National Review will tell you what you can or can’t wear because they blow goats

National Review asks a stupid question: whither the Burqa? That Muslim garment thingie that no right-winger knows absolutely anything about? Don’t we want to know?

The NR should definitely weigh in on this, because the, uh . . why, exactly? What are the wingnuts trying to do? Advise the U.S. to ban it? Suggest European nations outlaw it? Who again are the National Review? Why do they presume to lecture governments about clothing?

This is the sort of high-falutin’ assholery normal folks avoid. Sooooo, they asked the Istanbul-living Claire Berlinski to come up with an argument for their little scold-zine. This is what she wrote:

Ban the Burqa
August 2, 2010 4:00 A.M. | Claire Berlinski
‘To do so is an offense to liberty; not to do so is a greater one’

Great start. What the hell is that supposed to mean? I can’t think of a context in which this opening argument a.) makes sense and b.) isn’t butt-stupid. That’s a self-negating argument I used in high school to try to look deep.

I spoke to many women who described veiling themselves as an uncoerced act of faith . . Why had she decided to cover herself? I asked . . She began veiling to affirm her connection with the Ineffable. “Every time I look in the mirror,” she said, “I see a religious woman looking back. It reminds me that I’ve chosen to have a particular kind of relationship with God.”

Fine. It’s a legitimate expression of faith. It’s religious freedom.

. . But that was when I could still visit the neighborhood of Balat without being called a whore.

Look out, the worm turns. This is quite unexpected given the subject matter and the National Review. And if Claire has been accosted by Muslim assholes, well, that’s relevant. That changes the whole everything.

. . the burqa must be banned . .

If Europe does not stand up now against veiling — and the conception of women and their place in society that it represents — within a generation there will be many cities in Europe where no unveiled woman will walk comfortably or safely.

Finally we get to the brass tacks, and they’re recycled barbed wire. No woman in Barcelona, in Berlin, in Brussels will walk safely. Why? Well, the Muslims are gerbil-humping their way to a majority — there will soon be no way of stopping them from doing as they please. (It’s already pretty difficult, y’know?) If we don’t change them now we won’t be able to change them later. And you’ve seen what they’re like, The Dirty Bearded Horde. All the free women will become hounded foreigners, getting Qurans hucked at their Toyotas while just driving down to the Frogurt Ka-Boom! on the corner.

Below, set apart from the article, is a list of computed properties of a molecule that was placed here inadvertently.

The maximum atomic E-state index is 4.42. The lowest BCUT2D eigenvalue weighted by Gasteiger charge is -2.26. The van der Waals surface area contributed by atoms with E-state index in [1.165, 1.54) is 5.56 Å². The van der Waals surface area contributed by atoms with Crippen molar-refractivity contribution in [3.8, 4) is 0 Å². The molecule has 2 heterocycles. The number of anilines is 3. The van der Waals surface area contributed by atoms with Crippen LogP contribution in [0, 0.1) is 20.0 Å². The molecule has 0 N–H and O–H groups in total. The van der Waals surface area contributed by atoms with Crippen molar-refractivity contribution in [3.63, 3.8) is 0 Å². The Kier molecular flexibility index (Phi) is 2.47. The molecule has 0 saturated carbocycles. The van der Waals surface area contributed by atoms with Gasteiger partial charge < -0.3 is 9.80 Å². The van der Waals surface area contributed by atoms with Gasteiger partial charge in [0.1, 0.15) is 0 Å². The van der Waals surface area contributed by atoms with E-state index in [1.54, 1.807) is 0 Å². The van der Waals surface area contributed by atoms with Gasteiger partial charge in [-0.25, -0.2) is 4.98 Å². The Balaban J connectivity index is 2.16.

Unless it is stopped, the natural tendency of this practice is to spread, for veiling is a political symbol as well as a religious one, and that symbol is of a dynamic, totalitarian ideology that has set its sights on Europe and will not be content until every woman on the planet is humbled, submissive, silent, and enslaved.

The Soviets! The Yellow Horde! Jew Bankers!

frogurt is tha bomb!

It is probably best that the burqa be banned immediately on “security” grounds, even if we all know deep down that the case is spurious; for such a ban to make perfect sense, it would have to extend to all loose clothing, suitcases, capacious handbags, beer bellies, and shoes.

Well, then, we should do it, except for the last part. That stuff would affect Claire, which would be silly. Claire is harmless, after all.

Yet in some cases, hypocrisy is the least awful of options; bans thus justified may be the best way of expressing a society’s entirely legitimate revulsion without setting a dangerous precedent of legislating against a targeted religious group.

A virtual ban? That’s a new one. If you enforce a law that targets a religious group, but you admit you’re being hypocritical, then it doesn’t count. Except, y’know, legally, with the police and the penalties and the jail stuff. And now nobody can ever enact such an un-American thing again, even though we’ve now agreed that our principles belong in our pockets, and where the hell did I put my pants? That’s how a truly just society operates: by pretending to know better.

Claire Berlinski is a goat-blowing farm girl, but that’s not a particularly proper thing to say, and I’m not the type of guy to say it.

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